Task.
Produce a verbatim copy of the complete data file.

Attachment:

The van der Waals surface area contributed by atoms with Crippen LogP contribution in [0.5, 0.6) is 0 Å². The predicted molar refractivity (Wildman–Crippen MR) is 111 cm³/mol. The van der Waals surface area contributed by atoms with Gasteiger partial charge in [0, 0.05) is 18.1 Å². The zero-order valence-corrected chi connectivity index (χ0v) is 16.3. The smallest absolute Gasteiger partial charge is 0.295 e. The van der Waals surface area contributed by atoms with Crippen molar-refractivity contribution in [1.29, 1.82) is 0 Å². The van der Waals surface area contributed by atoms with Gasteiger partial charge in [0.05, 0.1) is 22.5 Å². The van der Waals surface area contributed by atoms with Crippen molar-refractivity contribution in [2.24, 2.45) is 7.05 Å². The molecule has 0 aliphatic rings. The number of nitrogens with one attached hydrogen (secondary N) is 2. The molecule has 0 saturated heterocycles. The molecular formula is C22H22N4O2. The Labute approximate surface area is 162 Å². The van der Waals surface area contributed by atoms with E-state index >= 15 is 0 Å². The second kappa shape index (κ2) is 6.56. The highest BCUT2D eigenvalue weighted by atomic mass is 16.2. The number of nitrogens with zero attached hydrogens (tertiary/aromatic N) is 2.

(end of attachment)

The van der Waals surface area contributed by atoms with Crippen LogP contribution in [0.5, 0.6) is 0 Å². The predicted molar refractivity (Wildman–Crippen MR) is 111 cm³/mol. The van der Waals surface area contributed by atoms with Gasteiger partial charge in [0, 0.05) is 18.1 Å². The zero-order valence-corrected chi connectivity index (χ0v) is 16.3. The smallest absolute Gasteiger partial charge is 0.295 e. The van der Waals surface area contributed by atoms with Crippen molar-refractivity contribution in [1.29, 1.82) is 0 Å². The van der Waals surface area contributed by atoms with Gasteiger partial charge in [0.05, 0.1) is 22.5 Å². The van der Waals surface area contributed by atoms with Crippen molar-refractivity contribution in [2.24, 2.45) is 7.05 Å². The molecule has 0 aliphatic rings. The number of nitrogens with one attached hydrogen (secondary N) is 2. The molecule has 0 saturated heterocycles. The molecular formula is C22H22N4O2. The Labute approximate surface area is 162 Å². The van der Waals surface area contributed by atoms with E-state index >= 15 is 0 Å². The second kappa shape index (κ2) is 6.56. The highest BCUT2D eigenvalue weighted by atomic mass is 16.2. The number of nitrogens with zero attached hydrogens (tertiary/aromatic N) is 2.